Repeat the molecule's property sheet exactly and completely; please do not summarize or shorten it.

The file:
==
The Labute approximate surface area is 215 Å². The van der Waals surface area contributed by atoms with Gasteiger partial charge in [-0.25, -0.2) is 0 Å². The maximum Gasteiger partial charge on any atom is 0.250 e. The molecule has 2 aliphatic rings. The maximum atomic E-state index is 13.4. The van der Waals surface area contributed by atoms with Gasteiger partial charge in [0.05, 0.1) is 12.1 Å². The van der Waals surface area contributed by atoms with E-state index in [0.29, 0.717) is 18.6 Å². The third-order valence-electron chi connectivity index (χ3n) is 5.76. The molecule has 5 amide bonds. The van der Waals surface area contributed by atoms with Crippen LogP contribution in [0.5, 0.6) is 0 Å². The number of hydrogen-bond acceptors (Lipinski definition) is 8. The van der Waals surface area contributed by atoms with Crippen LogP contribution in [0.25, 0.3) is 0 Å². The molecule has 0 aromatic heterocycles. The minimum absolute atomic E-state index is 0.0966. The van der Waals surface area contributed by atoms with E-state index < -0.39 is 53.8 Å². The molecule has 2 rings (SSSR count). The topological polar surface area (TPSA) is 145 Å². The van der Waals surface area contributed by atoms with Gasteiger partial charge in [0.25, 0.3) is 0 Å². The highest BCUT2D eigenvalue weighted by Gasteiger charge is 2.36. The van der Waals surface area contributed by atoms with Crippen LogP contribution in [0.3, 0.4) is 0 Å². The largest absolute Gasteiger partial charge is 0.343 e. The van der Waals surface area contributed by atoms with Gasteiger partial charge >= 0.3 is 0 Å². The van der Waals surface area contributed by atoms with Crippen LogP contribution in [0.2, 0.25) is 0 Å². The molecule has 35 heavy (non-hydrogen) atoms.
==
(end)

The Labute approximate surface area is 215 Å². The van der Waals surface area contributed by atoms with Gasteiger partial charge in [-0.25, -0.2) is 0 Å². The maximum Gasteiger partial charge on any atom is 0.250 e. The molecule has 2 aliphatic rings. The maximum atomic E-state index is 13.4. The van der Waals surface area contributed by atoms with Gasteiger partial charge in [0.05, 0.1) is 12.1 Å². The van der Waals surface area contributed by atoms with E-state index in [0.29, 0.717) is 18.6 Å². The third-order valence-electron chi connectivity index (χ3n) is 5.76. The molecule has 5 amide bonds. The van der Waals surface area contributed by atoms with Crippen LogP contribution in [0.5, 0.6) is 0 Å². The number of hydrogen-bond acceptors (Lipinski definition) is 8. The van der Waals surface area contributed by atoms with Crippen LogP contribution in [0.25, 0.3) is 0 Å². The molecule has 0 aromatic heterocycles. The minimum absolute atomic E-state index is 0.0966. The van der Waals surface area contributed by atoms with E-state index < -0.39 is 53.8 Å². The molecule has 2 rings (SSSR count). The topological polar surface area (TPSA) is 145 Å². The van der Waals surface area contributed by atoms with Gasteiger partial charge in [0.25, 0.3) is 0 Å². The highest BCUT2D eigenvalue weighted by Gasteiger charge is 2.36. The van der Waals surface area contributed by atoms with Crippen LogP contribution in [0.3, 0.4) is 0 Å². The largest absolute Gasteiger partial charge is 0.343 e. The van der Waals surface area contributed by atoms with Gasteiger partial charge >= 0.3 is 0 Å². The van der Waals surface area contributed by atoms with Crippen LogP contribution in [0.2, 0.25) is 0 Å². The molecule has 35 heavy (non-hydrogen) atoms.